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An app for halal investing is making it possible to purchase Starbucks with gold

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    (RNS) — When Aamir Hassan began working as a medical resident in a North Florida hospital in 2011, he made a bold financial choice: He opted out of the hospital’s retirement plan.

    It wasn’t because Hassan lacked financial savvy. As a devout Sunni Muslim, Hassan’s faith shapes every aspect of his life, including his investments.

    “The 403(b) would not accommodate investments of my choice. It would be hospital-determined,” Hassan explained to Religion News Service. “So during those 10 years, I decided to forego having any investment in the 403(b).”

    Hassan couldn’t ensure the funds would be invested in accordance with his faith, so he chose not to contribute to the plan at all. Though he knew the choice would cost him, he said, “everyone is different in terms of how strongly they may abide by their personal principles or values.”

    Today, Hassan is a hospital physician in Allentown, Pennsylvania, with a retirement account that’s considered halal, or permissible, according to Islamic faith. After discovering Islamic finance options in the mid-2010s, he eventually began using the app Wahed because of what he considered an easy-to-use digital interface.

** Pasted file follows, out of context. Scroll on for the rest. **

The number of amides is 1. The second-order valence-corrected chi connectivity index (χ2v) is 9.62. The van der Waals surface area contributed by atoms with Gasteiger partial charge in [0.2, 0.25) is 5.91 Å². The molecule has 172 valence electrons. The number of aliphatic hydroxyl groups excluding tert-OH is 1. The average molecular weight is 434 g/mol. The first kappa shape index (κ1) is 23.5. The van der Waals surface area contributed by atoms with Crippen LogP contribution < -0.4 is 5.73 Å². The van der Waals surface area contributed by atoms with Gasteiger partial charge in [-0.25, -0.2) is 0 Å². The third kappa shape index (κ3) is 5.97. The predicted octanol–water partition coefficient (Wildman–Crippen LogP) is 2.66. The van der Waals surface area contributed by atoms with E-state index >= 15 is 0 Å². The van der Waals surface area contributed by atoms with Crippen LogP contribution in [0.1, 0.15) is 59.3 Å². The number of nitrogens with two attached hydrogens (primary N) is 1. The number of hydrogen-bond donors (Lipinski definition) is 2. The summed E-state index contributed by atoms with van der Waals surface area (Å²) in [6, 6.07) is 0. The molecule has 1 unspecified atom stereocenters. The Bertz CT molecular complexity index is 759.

Launched in 2017 as a halal investment app, Wahed — which means “one” in Arabic — is one of a number of Islamic fintech (financial technology) companies that have sprung up in the last decade to cater to Muslim clients.

    Ghiyath Nakshbendi. Photo courtesy of American University

    Ghiyath Nakshbendi. Photo courtesy of American University

    Ghiyath Nakshbendi, a senior professorial lecturer at American University in Washington, D.C., and an Islamic finance expert, described Islamic finance as an alternative financial option that has been around since the birth of Islam. He boiled Islamic finance down to three main concepts: There’s no interest, it promotes community and it requires all parties in a financial transaction to share the potential risks and profits.

    Islamic finance promotes community flourishing, Nakshbendi told RNS, by barring investments in products considered harmful, such as tobacco, liquor or pornography. That’s where halal investing comes in.

    “If I can’t, for example, own a brick-and-mortar business that sells weapons or is a casino, I shouldn’t benefit from the returns of its company stock or equity,” explained Samim Abedi, Wahed’s chief investment officer. “So on the investment side, it’s making sure that the actual business practices and the revenues generated from the stocks you own are in line with your views.”

    “Riba,” an Arabic word roughly translated to mean the payment and collection of interest, is also prohibited for both lenders and investors under Islamic law, including banks. This has led to Islamic bank alternatives like the Islamic Bank of Britain, which offers workarounds instead of paying interest on savings accounts, checking accounts and mortgages.

    Of course, interpretations of these guidelines vary, and the principles of Islamic finance are extensive. That’s why groups like Wahed exist.

    “These halal firms that emerged in the 2010s, they navigate what’s permissible and what’s not by combining two separate bodies,” Hassan told RNS. “You have modern financial investors who happen to be Muslim, many of them, and then they work with religious clerics and Islamic scholars who are very knowledgeable in the financial branch of Islam.”

    Examples of investments that will not be made with Wahed. Screen grab

    Examples of investments that will not be made with Wahed. Screen grab